Use a long sharp knife to trim one short edge of the dough rectangle to even it. Then cut a slice a scant 3/8 inch wide and use the knife to transfer the delicate slice to the cookie sheet. Repeat with the rest of the dough, transferring each slice as it is cut and placing them at least 1 inch apart. If some break, just push them back together, or bake them broken – they will look and taste great anyway.

Bake, rotating the cookie sheets from top to bottom and front to back half way through the baking time, 12-14 minutes, or until the cookies are golden at the edges. Set the pans on the racks to cool completely. (The cookies can be stored, airtight, for several days).


Yesterday, my husband and I, along with our furry children, went on a hike to find some waterfalls during a soaking rain. It was a new area, that we had never explored, but I had heard that during a rain, the most magnificent waterfalls occur. The hike was pretty slow going, as I am not used to hiking in raw elements and my footing was slippery on some of the rocks. On top of that, we didn’t bring a map and went the wrong way. Rookie mistake, I know.

When my Dad was alive, I used to hike with him back in the woods and he always taught me to follow a river bed, if you have one, that way you never get lost. The problem was there was a fork in the road and well, to make a long story short, we took the road less traveled and it didn’t make all the difference. After two hours of hiking, the rain had started to penetrate through our clothing and so we gave up and headed back home.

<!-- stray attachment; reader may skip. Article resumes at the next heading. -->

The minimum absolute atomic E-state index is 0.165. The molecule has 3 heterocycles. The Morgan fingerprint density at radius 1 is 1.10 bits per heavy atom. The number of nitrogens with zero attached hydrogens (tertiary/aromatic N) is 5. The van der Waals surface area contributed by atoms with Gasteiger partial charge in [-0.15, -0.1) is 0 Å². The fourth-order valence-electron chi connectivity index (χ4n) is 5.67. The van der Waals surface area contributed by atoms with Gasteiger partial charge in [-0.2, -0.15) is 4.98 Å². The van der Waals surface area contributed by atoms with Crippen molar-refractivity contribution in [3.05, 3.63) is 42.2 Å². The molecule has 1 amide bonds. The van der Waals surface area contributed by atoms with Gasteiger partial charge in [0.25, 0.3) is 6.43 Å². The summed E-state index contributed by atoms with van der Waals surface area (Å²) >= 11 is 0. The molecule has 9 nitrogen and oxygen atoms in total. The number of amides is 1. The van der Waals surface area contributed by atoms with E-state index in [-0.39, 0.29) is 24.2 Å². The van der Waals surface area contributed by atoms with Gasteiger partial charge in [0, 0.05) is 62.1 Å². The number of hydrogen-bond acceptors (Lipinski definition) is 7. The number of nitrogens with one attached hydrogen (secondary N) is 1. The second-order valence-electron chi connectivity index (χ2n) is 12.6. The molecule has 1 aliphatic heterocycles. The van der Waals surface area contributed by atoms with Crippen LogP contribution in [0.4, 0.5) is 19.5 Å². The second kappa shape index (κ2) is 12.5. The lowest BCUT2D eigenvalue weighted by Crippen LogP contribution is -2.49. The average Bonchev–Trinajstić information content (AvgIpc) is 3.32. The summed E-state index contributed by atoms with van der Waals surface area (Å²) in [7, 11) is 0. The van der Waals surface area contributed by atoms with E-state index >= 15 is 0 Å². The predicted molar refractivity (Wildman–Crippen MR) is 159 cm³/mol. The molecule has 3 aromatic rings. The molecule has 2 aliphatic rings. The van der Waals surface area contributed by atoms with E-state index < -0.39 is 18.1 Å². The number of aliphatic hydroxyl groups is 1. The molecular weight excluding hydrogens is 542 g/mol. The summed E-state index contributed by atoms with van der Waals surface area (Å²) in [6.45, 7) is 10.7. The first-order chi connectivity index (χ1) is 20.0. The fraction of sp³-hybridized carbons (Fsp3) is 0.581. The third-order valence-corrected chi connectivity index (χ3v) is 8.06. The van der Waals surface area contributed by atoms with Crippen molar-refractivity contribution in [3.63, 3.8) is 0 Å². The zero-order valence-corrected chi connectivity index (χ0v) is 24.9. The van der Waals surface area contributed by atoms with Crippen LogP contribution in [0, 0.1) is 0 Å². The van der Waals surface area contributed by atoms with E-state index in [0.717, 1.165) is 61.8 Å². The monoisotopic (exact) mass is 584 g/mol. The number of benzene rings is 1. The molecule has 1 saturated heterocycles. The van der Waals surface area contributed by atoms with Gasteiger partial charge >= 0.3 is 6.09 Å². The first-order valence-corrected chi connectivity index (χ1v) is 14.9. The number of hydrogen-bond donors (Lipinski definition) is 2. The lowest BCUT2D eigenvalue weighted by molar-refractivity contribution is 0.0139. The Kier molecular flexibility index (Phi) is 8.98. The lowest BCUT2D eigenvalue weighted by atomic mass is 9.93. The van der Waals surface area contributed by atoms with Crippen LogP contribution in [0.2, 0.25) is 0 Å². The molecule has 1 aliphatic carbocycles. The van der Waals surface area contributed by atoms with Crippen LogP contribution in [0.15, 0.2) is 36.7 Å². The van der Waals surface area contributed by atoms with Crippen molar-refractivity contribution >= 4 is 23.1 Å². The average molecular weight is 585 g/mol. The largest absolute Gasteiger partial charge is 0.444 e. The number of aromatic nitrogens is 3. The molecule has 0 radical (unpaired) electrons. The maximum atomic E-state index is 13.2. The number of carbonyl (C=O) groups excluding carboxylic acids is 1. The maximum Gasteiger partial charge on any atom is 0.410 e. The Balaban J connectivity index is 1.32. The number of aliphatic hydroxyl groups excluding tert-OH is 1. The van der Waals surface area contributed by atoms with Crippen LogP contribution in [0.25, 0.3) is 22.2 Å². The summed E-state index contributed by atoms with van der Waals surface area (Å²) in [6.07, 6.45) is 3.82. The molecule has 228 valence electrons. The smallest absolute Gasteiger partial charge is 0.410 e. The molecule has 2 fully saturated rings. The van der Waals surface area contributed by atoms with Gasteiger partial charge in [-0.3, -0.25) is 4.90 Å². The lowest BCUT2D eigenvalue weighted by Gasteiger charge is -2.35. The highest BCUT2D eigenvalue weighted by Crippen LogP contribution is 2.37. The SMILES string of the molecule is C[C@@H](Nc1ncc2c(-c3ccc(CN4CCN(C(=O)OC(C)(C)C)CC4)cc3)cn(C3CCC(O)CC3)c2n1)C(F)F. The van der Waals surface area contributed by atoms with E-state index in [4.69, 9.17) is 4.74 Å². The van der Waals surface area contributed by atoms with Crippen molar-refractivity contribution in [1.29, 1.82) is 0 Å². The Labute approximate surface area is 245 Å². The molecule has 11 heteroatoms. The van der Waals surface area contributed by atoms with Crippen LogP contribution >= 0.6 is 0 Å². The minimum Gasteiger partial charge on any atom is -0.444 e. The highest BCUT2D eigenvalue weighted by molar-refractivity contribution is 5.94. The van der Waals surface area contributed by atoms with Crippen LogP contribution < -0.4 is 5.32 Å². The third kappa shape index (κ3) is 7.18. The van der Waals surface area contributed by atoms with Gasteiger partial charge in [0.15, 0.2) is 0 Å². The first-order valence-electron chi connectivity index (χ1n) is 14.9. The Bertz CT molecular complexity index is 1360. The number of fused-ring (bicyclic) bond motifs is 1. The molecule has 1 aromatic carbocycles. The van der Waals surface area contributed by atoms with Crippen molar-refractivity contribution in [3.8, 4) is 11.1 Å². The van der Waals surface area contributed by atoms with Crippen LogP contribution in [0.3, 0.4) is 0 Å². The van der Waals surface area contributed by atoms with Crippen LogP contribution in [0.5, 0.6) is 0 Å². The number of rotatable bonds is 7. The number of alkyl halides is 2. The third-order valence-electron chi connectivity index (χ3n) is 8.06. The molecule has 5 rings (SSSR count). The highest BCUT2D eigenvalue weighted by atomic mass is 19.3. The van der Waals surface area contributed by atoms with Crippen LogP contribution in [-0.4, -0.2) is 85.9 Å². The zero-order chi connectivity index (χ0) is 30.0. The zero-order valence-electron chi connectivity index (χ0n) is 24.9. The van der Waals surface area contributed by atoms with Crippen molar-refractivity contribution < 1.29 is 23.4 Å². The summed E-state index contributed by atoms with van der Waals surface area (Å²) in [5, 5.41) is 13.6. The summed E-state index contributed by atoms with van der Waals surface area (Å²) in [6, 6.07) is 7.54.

When we got back, Hubbie plopped down on the couch and turned on the football game. Not being that interested in football, I decided to start my own project, manicotti. This was such a yummy treat after being out in the elements, soaked to the bone, all afternoon.


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1 pound fresh ricotta cheese or one 15-ounce container whole-milk ricotta cheese
tomato sauce
12 No Boil lasagna noodles
2 large eggs
1 teaspoon salt
1 1/2 cups cubed (1/4 inches) fresh mozzarella (about 6 ounces)
1 cup freshly grated parmigiano-reggiano cheese
1/2 cup chopped fresh Italian parsley
1/4 teaspoon freshly ground pepper
pinch freshly grated nutmeg, preferably freshly ground
4 ounces fresh mozzarella cheese, grated (about 1 1/4 cups; optional)

Whisk the eggs and salt together in a large bowl until foamy. Add the ricotta, the mozzarella cubes, 1/2 cup of the parmigiano-reggiano cheese, the parsley, pepper and nutmeg. Stir well until blended.